Holiday cheer on the cheap

By Gerald Ford


Plan a picnic, bake a cake and don't compare Christmases.

That's the advice from budget adviser Todd Button for cash-conscious Kiwis this month.

"Memories are more valuable than stuff," Button said. "Try packing up a picnic and going to the river or the beach."

Christmas can bring extra financial stress on those already struggling, with the extra cost of presents, visiting family members and putting on the expected Christmas spread.

But budget advisers say there are ways to cut down your holiday spend by being inventive and realistic about your budget.

Try to give what Button calls "interesting presents", things that are "made or found, instead of bought".

"Made presents could be anything from baking a cake to something more craft-oriented ... try to stay away from spending money."

While Christmas is "always going to be a little bit expensive", Button says "it doesn't have to be over the top".

For some families, Christmas spending results in crucial bills like rent not being paid or credit cards hitting their limits, but the ideal alternative is to save up beforehand.

"A lot of my customers are in my Christmas Club," Button says.

"They feel good; they've saved [the money], they're not using their credit card.

He also advises people "not to try to keep up with the neighbours - not to worry about what the neighbours are doing.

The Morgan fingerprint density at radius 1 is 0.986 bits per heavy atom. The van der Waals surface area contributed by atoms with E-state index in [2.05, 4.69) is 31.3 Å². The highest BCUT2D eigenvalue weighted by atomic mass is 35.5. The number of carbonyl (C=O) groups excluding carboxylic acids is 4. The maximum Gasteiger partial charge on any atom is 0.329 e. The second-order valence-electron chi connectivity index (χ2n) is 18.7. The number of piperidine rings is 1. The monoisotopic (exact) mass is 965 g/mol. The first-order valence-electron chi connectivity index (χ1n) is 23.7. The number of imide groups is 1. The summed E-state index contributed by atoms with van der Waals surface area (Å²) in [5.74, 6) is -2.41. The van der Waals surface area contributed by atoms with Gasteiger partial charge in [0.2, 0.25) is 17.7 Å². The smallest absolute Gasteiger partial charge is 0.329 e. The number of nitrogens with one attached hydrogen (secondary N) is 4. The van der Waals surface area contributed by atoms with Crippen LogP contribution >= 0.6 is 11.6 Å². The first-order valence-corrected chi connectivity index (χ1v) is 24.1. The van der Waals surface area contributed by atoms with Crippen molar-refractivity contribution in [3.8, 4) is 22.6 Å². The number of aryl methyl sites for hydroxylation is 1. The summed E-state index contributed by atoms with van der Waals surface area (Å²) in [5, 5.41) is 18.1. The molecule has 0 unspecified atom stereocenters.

"Some people out there find it tough, and Christmas does increase the pressure," he says.

"There is big pressure to appear to be doing right by their families, but if they're honest [about the situation] their families would probably say: 'I don't need this present ... I don't need all this attention.'."

Salvation Army officer Lieutenant Stuart Tong says parents can teach their children that it's "more blessed to give than to receive" and encourage them to make cheap and easy gifts, such as fudge.

In his own family, the children "get into making chocolate-chip cookies and handing them out to extended family".

"It's probably just getting away from the commercial side of things and looking at what's the true meaning of Christmas," he says.

As well as providing inexpensive gifts, Salvation Army Family Stores raise money through sales to support Christmas hampers and gift parcels for children.

"The store is doing well, which is good, but it's a sign of the times."

- The Aucklander

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